The Suffolk County Police Department has “embraced reform" and stepped up efforts to enhance officer accountability and diversity, Commissioner Geraldine Hart said Thursday, as thousands nationwide continue to protest police brutality.
Officials are collecting traffic stop data to ensure people of color are not disproportionately stopped and reviewing how officers use a translation service when interacting with non-English speakers, among other initiatives, Hart told the Suffolk Legislature. Police are also planning to send monthly surveys to residents about their interactions with the department as officials emphasize community engagement.
But these reform efforts come as officers face a “great deal of hostility,” Hart said, citing injuries to six officers in three incidents this past weekend. Three were injured responding to a report of a man with a gun. Another was hospitalized with a concussion after trying to break up a fight. And two others sustained leg injuries when someone fleeing frrom them hit them with a vehicle.
“We know we can do better. If there’s a department that thinks they can’t, they’re not paying attention,” Hart said. “We can do better and we will do better. But it is also important for the public to understand what we’ve done to move in the direction of a fair and equitable department.”
Hart spoke in wide-ranging testimony before the legislature’s Public Safety Committee Thursday as lawmakers sought crime data at a time when shootings in New York City have spiked sharply.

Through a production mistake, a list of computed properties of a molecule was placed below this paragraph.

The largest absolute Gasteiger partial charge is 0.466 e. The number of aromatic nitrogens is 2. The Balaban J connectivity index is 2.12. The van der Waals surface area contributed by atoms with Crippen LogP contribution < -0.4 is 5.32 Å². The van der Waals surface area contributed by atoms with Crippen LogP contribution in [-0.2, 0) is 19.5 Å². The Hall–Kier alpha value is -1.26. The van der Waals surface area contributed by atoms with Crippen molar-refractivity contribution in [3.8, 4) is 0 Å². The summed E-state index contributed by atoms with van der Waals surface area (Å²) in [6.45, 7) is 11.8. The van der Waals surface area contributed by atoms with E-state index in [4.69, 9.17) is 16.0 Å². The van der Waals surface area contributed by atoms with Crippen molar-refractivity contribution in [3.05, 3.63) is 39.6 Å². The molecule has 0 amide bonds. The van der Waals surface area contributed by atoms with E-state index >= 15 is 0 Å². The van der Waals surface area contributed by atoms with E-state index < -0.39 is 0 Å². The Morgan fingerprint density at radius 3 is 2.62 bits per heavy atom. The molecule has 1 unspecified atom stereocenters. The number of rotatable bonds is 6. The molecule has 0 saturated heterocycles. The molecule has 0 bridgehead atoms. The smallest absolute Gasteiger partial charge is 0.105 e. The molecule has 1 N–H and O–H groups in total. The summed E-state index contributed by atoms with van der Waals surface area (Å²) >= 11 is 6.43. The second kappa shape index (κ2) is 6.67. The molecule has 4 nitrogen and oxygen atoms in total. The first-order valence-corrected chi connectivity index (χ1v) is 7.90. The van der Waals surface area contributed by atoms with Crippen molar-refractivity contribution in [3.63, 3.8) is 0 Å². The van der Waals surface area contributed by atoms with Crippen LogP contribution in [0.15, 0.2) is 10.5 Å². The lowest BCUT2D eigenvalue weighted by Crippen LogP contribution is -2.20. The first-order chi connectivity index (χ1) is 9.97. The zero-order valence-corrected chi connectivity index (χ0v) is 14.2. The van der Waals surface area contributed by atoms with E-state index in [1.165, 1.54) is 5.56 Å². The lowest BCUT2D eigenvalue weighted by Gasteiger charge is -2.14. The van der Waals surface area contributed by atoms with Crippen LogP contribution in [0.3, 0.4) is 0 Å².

Suffolk’s crime rates are the lowest on record, Hart said. Violent crime dropped 11.8% and property crimes dropped 2.1% so far this year, compared with the same time period in 2019. Fatal shooting levels have not changed, but nonfatal ones have ticked up slightly, from 27 last year to 33.
Hart’s testimony came as people were protesting the death of a Black man, Daniel Prude, while restrained in police custody in Rochester, New York, and the shooting of another Black man, Jacob Blake in Kenosha, Wisconsin, just months after the May death of George Floyd in Minneapolis.
“What's resounding in all those areas is that people who look like me don’t feel safe,” said Legis. Jason Richberg (D-West Babylon), who is Black. “People feel they’re not justly protected.”
Hart said Suffolk officers undergo 600 more hours of training than required by the state and that the county's implicit bias training has become a national model. She said the department has also reformed hiring and recruitment practices as officials seek to diversify ranks, with 71% of sworn officers being white men, according to police data.
Legis. William Spencer (D-Centerport) said the Black Lives Matter and Blue Lives Matter movements are “not competing” since all people should be protected.
“The chances of me losing my life shouldn’t be higher than perhaps a small white woman who might be a soccer mom,” said Spencer, who is Black and who has estimated he’s been pulled over 50 times. “My interaction with law enforcement has to yield the same result.”